Monday, May 16, 2011

CBR III Review 8 - The Blue Sword

Hi all! So this review is kinda of cheating. The Blue Sword was one of my favorite books in middle school and my love for it continues to this day. I usually bust it out and read it when I'm in the mood for a really good entrancing read (sometimes just to remind myself that I still love reading) Normally I wouldn't count this for CBR but 1. I'm really behind and 2. I had read a romance novel, and then promptly sold it at the used bookstore to get more money for books. Normally that would be fine except I can't remember the name of it or what it was about. And I'd rather review this one anyway.

The Blue Sword by Robin McKinley is about a teenage girl named Harry Crewe whose father dies. Her older brother lives in the Royal Province of Daria where he is in the military. We pick up the action as she is adjusting to life on the outskirts of the Empire. Her home country is called The Homeland and they're basically a British knockoff, Britain circa 1820. Anyway, Harry is restless and she can't really place her finger on why. She really likes living in Daria and she is meeting interesting people but she still feels constrained. For the past 20 years the Homelanders have been trying to stretch their boundaries to the mountains and beyond. The want to conquer the old kingdom that is still in control of much of the wilderness. The old kingdom is Damar and their King is Corlath and he sort of just shows up all of a sudden at the embassy. Which also happens to be where Harry is staying. Damar is north of the lands that the Homeland has conquered, and to the north are these evil northern guys who are described as demon-ish. Like they're part demon.
Anyway, Corlath shows up at the embassy to get aid in fending off the northern hordes, it doesn't really work and he storms off. He almost runs over Harry who has just come back from riding her pony. Corlath leaves all angry but his kelar keeps bringing up the image of Harry. Kelar is the magic in the book and usually people in the royal family have it. It's very unstable. Typically the user can't control it very well. Most of the time it comes on like a battle fever when the user is fighting or even just angry. Corlath has to avoid looking at people in the eyes when he's angry because it gives the other person headaches and just kinda messes with you.
Corlath's kelar keeps telling him to go back and get Harry. Which he does, sort of against his will and the advice of his advisors. He goes back and gets Harry. She wakes up three nights later on the back of the King's horse, and is very confused. She is taken to the King's camp and treated as a guest of honor. From there things take a stranger turn because Harry is given Meeldtar, the water of life. Which gives visions, she see's a vision of herself as a warrior standing on a horse. She even sees visions of Aerin who is a queen of the past and considered Damar's greatest ruler. Basically it's hero's journey, and this is the part where whe learns she is special and there is a great task in front of her.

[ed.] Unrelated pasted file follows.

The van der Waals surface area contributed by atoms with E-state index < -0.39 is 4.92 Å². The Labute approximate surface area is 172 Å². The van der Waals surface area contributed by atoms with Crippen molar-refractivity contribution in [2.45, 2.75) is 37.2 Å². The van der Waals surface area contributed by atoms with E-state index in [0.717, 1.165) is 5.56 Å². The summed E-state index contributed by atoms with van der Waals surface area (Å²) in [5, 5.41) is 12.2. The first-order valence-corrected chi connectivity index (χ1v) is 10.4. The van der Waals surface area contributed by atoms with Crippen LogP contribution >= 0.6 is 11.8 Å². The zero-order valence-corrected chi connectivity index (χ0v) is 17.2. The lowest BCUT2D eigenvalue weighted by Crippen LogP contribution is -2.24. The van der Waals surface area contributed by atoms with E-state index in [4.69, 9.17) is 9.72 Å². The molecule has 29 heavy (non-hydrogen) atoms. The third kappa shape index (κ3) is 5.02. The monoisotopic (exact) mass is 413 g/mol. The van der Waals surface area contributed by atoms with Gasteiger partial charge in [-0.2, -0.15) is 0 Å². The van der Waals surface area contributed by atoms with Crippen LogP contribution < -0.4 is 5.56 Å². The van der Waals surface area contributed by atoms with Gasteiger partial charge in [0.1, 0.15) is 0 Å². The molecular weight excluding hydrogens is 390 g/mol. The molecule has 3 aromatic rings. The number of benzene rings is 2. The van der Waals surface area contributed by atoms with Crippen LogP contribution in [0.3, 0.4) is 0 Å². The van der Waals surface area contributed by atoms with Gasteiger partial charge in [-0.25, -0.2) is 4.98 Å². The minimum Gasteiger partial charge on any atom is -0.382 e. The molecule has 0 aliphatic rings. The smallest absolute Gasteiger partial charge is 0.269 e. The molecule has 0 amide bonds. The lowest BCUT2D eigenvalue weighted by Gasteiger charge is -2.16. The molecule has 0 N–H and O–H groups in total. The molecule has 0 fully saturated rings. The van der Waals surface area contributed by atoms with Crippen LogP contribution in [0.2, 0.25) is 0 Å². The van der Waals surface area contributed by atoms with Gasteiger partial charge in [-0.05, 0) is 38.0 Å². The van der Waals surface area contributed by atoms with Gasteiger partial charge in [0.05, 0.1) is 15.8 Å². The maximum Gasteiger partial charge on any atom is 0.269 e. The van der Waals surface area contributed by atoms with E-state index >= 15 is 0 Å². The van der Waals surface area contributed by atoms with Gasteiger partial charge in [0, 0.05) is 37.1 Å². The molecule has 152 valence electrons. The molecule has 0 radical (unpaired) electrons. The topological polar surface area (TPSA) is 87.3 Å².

The rest of the book is great, Harry trains to become a warrior and she is shockingly good at it. She even suprises herself, she quickly adapts to the life of the hillpeople and really becomes one. Of course she plays a major part in defeating the bad guys. I don't want to spoil it, but if you've ever read any fantasy it's not the ending that is glorious, it's how the characters get there.
As I was writing this review I tried to nail down what I really love about this novel. I think part of it is how much I enjoyed it when I was 12. I had discovered fantasy a few years earlier and it had swept me off my feet. Not only that but I had an unhappy childhood, these book made me happy when the rest of my life really wasn't. I love how independant Harry is, she gets angry askes questions, most of the book is due to her doing what she feels is right, no matter how difficult. I love the Damar culture, it's very middle eastern. Nomadic people living in the desert, there is a great stone city at one point that reminds me alot of Petra. Plus there is a happy ending and everything ties up nicely, that always makes me feel better. Despite how much I love this book there are problems, there are some problems with with the world McKinley has crafted. Some details are left unsaid, there are some descriptions that really lack depth. I think on the whole, looking at the book with adult eyes that "lacks depth" is my key criticism. But considering that this is a young adult novel, and one that was written in 1982 (really before there was YA, this would have been considered a longer-form children's books and also before the YA revolution we're currently in) I think I can gloss over those things. I love this book because it's like a really comforting sweater, it feels perfect and reminds me of all the good times even if it is out of fashion and a bit ragged.